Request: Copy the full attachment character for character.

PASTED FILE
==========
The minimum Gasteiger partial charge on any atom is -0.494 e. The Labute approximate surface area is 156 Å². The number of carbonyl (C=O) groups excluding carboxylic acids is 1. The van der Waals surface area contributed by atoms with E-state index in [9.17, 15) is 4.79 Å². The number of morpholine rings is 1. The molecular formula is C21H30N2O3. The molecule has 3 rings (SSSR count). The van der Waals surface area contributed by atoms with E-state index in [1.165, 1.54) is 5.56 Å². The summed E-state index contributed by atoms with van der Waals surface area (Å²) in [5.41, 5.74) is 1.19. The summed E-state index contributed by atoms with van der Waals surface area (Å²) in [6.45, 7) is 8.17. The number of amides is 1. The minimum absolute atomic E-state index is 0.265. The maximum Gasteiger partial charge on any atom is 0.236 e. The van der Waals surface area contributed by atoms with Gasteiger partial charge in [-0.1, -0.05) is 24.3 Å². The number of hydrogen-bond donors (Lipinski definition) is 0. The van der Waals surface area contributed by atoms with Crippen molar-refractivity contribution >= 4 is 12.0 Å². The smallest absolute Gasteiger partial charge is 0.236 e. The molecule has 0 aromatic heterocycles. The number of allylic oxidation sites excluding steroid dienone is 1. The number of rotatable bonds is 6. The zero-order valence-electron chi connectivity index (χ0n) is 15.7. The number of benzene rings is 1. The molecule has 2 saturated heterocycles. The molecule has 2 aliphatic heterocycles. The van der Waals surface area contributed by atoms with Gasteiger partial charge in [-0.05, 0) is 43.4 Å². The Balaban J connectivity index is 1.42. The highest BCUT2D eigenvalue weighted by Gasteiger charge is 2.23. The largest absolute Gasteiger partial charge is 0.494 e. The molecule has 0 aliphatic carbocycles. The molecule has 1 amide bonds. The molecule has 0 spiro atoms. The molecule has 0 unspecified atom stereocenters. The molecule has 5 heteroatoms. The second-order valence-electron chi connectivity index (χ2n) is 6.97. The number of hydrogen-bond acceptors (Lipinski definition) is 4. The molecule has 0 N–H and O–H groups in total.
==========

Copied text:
The minimum Gasteiger partial charge on any atom is -0.494 e. The Labute approximate surface area is 156 Å². The number of carbonyl (C=O) groups excluding carboxylic acids is 1. The van der Waals surface area contributed by atoms with E-state index in [9.17, 15) is 4.79 Å². The number of morpholine rings is 1. The molecular formula is C21H30N2O3. The molecule has 3 rings (SSSR count). The van der Waals surface area contributed by atoms with E-state index in [1.165, 1.54) is 5.56 Å². The summed E-state index contributed by atoms with van der Waals surface area (Å²) in [5.41, 5.74) is 1.19. The summed E-state index contributed by atoms with van der Waals surface area (Å²) in [6.45, 7) is 8.17. The number of amides is 1. The minimum absolute atomic E-state index is 0.265. The maximum Gasteiger partial charge on any atom is 0.236 e. The van der Waals surface area contributed by atoms with Gasteiger partial charge in [-0.1, -0.05) is 24.3 Å². The number of hydrogen-bond donors (Lipinski definition) is 0. The van der Waals surface area contributed by atoms with Crippen molar-refractivity contribution >= 4 is 12.0 Å². The smallest absolute Gasteiger partial charge is 0.236 e. The molecule has 0 aromatic heterocycles. The number of allylic oxidation sites excluding steroid dienone is 1. The number of rotatable bonds is 6. The zero-order valence-electron chi connectivity index (χ0n) is 15.7. The number of benzene rings is 1. The molecule has 2 saturated heterocycles. The molecule has 2 aliphatic heterocycles. The van der Waals surface area contributed by atoms with Gasteiger partial charge in [-0.05, 0) is 43.4 Å². The Balaban J connectivity index is 1.42. The highest BCUT2D eigenvalue weighted by Gasteiger charge is 2.23. The largest absolute Gasteiger partial charge is 0.494 e. The molecule has 0 aliphatic carbocycles. The molecule has 1 amide bonds. The molecule has 0 spiro atoms. The molecule has 0 unspecified atom stereocenters. The molecule has 5 heteroatoms. The second-order valence-electron chi connectivity index (χ2n) is 6.97. The number of hydrogen-bond acceptors (Lipinski definition) is 4. The molecule has 0 N–H and O–H groups in total.